“Crazy” in Love

It all started two years ago. We met climbing and were complacently okay with the other person’s existence. I moved to his town for a job and we embarked on a friendship marked with anti-small-talk agreements, music-only zones, suck-it-up injunctions, and just-let-me-vent compromises.

After two years, we fell for each other. Hard. Friendship turned into dating. Dating turned into engagement. Then all Hell broke loose.

Hi, my name is Alice and I’m in love with Will: he has bipolar disorder.

Will told me about his disorder a year ago when I had a beer and he didn’t. Kinda struck me as odd, since Will is easy-going and alcohol-savvy. When I asked why he doesn’t drink, he told me he avoids caffeine, tobacco, and alcohol because he has Type I Bipolar Disorder.

Honestly, it made sense. There were times when Will was outgoing and gregarious and other times when he was introverted and quiet. I felt better knowing he wasn’t avoiding me every few weeks because I’d become annoying or something.

Will told me he had a record of five years without a manic episode. The secret? Managing medication, fitness, diet, and stress.

As I listened, I heard his struggle to reconcile being “crazy” enough to be relegated to a psych ward several times and the “normal” Will I knew. I heard the desire not to be defined by his disorder but by his passion, creativity, intelligence, and personality.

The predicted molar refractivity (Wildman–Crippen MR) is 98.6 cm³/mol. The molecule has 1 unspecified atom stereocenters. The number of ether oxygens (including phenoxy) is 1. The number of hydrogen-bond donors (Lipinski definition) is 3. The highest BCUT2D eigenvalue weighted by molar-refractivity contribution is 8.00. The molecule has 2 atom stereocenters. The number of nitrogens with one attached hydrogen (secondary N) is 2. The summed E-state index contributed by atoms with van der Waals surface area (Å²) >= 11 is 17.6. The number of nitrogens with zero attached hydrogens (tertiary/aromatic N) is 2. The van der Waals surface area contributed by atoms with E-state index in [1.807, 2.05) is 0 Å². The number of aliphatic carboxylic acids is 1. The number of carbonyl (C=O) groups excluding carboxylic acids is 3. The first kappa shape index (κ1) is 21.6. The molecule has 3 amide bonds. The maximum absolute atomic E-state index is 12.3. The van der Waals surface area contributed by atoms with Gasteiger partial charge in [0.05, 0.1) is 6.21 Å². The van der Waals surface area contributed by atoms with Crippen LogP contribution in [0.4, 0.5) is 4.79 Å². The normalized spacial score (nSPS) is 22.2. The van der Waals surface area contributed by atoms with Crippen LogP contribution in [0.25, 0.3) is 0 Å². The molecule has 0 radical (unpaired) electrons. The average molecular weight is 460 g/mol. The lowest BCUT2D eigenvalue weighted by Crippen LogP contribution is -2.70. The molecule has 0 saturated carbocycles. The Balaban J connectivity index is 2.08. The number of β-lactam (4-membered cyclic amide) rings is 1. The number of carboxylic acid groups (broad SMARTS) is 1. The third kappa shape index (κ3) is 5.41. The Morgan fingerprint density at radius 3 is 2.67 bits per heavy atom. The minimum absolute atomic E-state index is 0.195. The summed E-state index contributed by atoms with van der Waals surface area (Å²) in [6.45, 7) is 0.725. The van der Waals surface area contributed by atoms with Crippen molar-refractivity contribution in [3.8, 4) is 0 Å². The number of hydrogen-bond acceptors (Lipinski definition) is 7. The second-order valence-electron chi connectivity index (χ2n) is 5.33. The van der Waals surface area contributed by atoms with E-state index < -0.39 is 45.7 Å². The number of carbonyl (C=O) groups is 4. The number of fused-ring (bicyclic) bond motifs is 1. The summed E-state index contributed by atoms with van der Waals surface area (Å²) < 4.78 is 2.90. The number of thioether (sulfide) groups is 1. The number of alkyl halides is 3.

Will is a good man. I haven’t met one person who doesn’t respect, love, and admire Will. He is involved in his community, makes a huge difference in his work place, mentors kids and young adults, and is a prominent member in his church.

My mother has a background of chronic depression and Obsessive Compulsive Disorder. I’ve spent a decent percent of my childhood in psychiatrists’ and psychologists’ offices, just in case. So when Will told me about the Bipolar, I shrugged and blithely continued our friendship.

It did occur to me, however, that it would be really hard for some woman to date or marry him. Bipolar scares a lot of people. So I began to pray for strength, insight, grace, and peace for whoever this mystery woman would be.

Little did I know I was praying for myself and that I would need every prayer I could get.

I wish I could say “And then God showed up and POOF! His Bipolar disappeared and we lived happily ever after.” But I can’t. I’m not at the end of our story. Not even close. I’m not even sure what that ending will be, how close it is, or how far. I don’t know if we’ll live happily ever after. I don’t even know if I’ll ever see him again.

What I do know is I’m not alone. And neither are you.